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In PostgreSQL like in SQL Server we have a default schema under a normal install. In PostgreSQL it's public.

CREATE TABLE foo ( int a );

SELECT *
FROM foo;

Assuming a default SEARCH_PATH (which is public) the above can be written explicitly as,

CREATE TABLE public.foo ( int a );

SELECT *
FROM public.foo;

In SQL Server, there seems to be a default schema of dbo (where all database objects are stored by default). This means you can write,

CREATE TABLE dbo.foo ( int a );

SELECT *
FROM dbo.foo;

Like in PostgreSQL, in Microsoft SQL Server you can change it. If you do, so long as you never qualify it things just work. In PostgreSQL the convention is to never write the default schema unless required. So in examples and in ETL-code you'll never see the public schema explicit. But it almost seems like the convention in Microsoft SQL is to always write the default schema (dbo). Why is that? It seems like this just closes the door to users who don't have write access to dbo, or who otherwise don't want to pollute the main schema. I'm going to assume there is a good reason for this convention in SQL Server. Why not always omit an explicit dbo.?

You can see

closed as primarily opinion-based by Philᵀᴹ, Colin 't Hart, mustaccio, John Eisbrener, kevinsky May 13 at 13:09

Many good questions generate some degree of opinion based on expert experience, but answers to this question will tend to be almost entirely based on opinions, rather than facts, references, or specific expertise. If this question can be reworded to fit the rules in the help center, please edit the question.

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    One reason is we dbas don’t like to assume naming conventions. By specifying dbo, original intent is always understood. Plus, sometimes we are just the executors of a dev team. So there’s that. – clifton_h May 13 at 5:40
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    "If something is not specified directly, it can be random"... – Akina May 13 at 5:41
  • I guessing to what "search_path"means (like path in OS), and if I'm right then the answer is no. Name resolution is simple in SQL Server. If you don't specify schema, check your default schema and if object isn't there, then check dbo schema. One reason (among other) for why we specify schema is that back in the days (SQL 2000), you paid more if you didn't specify schema, where that penalty would be recompiles in some situations. – Tibor Karaszi May 13 at 6:49
  • This is an old article but it's written by one of the people you mention: Bad habits to kick : avoiding the schema prefix. – Andriy M May 13 at 9:33
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    Evan, you know this is primarily opinion based... – John Eisbrener May 13 at 13:07
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MS SQL Server uses a fixed search order for unqualified names (the user's default schema, and the dbo schema). So if you do not want your queries to depend on that what the user's default schema happens to be, you always have to use schema-qualified names.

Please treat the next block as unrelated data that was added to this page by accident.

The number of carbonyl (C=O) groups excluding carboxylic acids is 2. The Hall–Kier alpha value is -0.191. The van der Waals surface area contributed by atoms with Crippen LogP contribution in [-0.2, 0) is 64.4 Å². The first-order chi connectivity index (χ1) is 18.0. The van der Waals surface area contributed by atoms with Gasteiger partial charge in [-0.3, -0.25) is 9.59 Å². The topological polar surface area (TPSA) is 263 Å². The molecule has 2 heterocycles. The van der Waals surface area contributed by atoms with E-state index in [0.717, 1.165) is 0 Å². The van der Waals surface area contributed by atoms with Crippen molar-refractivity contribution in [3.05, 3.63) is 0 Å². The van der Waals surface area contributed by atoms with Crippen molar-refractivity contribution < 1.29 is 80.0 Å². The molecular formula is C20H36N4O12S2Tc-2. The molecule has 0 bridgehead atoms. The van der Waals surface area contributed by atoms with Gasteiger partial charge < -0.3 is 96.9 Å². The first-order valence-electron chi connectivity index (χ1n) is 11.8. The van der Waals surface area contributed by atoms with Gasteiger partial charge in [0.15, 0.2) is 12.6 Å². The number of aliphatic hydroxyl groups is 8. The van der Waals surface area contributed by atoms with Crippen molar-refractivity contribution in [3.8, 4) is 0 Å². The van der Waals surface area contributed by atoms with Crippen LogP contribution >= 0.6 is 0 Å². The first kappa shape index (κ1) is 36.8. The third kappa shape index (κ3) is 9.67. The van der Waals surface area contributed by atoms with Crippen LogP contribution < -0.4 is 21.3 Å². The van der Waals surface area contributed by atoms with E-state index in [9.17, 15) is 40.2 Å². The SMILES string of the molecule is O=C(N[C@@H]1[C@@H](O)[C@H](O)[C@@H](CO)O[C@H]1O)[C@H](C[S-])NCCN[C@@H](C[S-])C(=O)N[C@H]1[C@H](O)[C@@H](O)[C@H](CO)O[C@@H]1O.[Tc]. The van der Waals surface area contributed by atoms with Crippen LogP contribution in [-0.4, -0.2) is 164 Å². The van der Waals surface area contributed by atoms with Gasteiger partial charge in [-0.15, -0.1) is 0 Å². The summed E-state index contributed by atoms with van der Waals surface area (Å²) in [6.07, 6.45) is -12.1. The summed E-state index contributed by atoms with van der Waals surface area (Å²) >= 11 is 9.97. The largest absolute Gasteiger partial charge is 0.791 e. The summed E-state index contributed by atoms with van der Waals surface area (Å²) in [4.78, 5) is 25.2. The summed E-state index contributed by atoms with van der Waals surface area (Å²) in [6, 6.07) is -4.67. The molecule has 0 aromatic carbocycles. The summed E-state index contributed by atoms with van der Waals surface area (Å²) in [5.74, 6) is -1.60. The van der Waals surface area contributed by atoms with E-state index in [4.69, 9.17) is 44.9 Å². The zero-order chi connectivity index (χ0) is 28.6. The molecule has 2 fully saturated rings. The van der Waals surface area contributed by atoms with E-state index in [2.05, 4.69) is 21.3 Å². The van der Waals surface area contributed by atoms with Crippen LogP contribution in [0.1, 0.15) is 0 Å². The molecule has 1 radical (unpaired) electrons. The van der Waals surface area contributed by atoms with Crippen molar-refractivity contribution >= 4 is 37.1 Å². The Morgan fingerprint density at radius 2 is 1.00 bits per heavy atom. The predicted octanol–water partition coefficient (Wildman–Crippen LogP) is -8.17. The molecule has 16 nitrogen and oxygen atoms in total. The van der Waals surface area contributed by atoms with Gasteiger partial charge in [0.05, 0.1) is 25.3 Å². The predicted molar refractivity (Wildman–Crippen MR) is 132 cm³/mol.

In PostgreSQL, the schema search order can be modified dynmically. The documentation says:

Qualified names are tedious to write, and it's often best not to wire a particular schema name into applications anyway. Therefore tables are often referred to by unqualified names, which consist of just the table name. The system determines which table is meant by following a search path, which is a list of schemas to look in.

In other words, the Postgres schema lookup mechanism was specifically designed to allow omitting schema names in most queries.

(The default Postgres search path is "$user", public, which is essentially the same as that of MS SQL Server, and can lead to the same problems. But in practice, the default databases privileges do not allow users to actually create their own schemas.)

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    In addition, there are scenarios where you must specify the schema (in particular, when creating objects qualified WITH SCHEMABINDING). Getting into the habit of always specifying the schema can be the result of working in such scenarios often. – Andriy M May 13 at 9:27
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Answering from the MS SQL perspective:

You can have objects with the same name in different schemas.

So you can have a table dbo.orders and german.orders and french.orders and italian.orders.

To make it clear from the very beginning, which of the objects you mean, it is best practice to always specify the schema (there are a few statements that won't work, if you skip it).

There is also a (leagacy?) reason to NOT specify the schema and just SELECT * FROM orders - you can assign a default schema to a user. So you could assign German users to the [german] schema, the French to [french] etc. and can use the same code working for all users but accessing different tables (which could be placed in different file groups / files). This allows you to realize a strict client based approach in a single database, where everybody can only see / access the data from his own client (plus some global configuration tables as maybe global.products, where you always have to specify the schema).

To be honest, I have never seen this in the real life, but it is possible (and I was told, that it was more common in the early 1990th). Today I would usually prefer to use different databases or row based permissions (although those have a performance penality)

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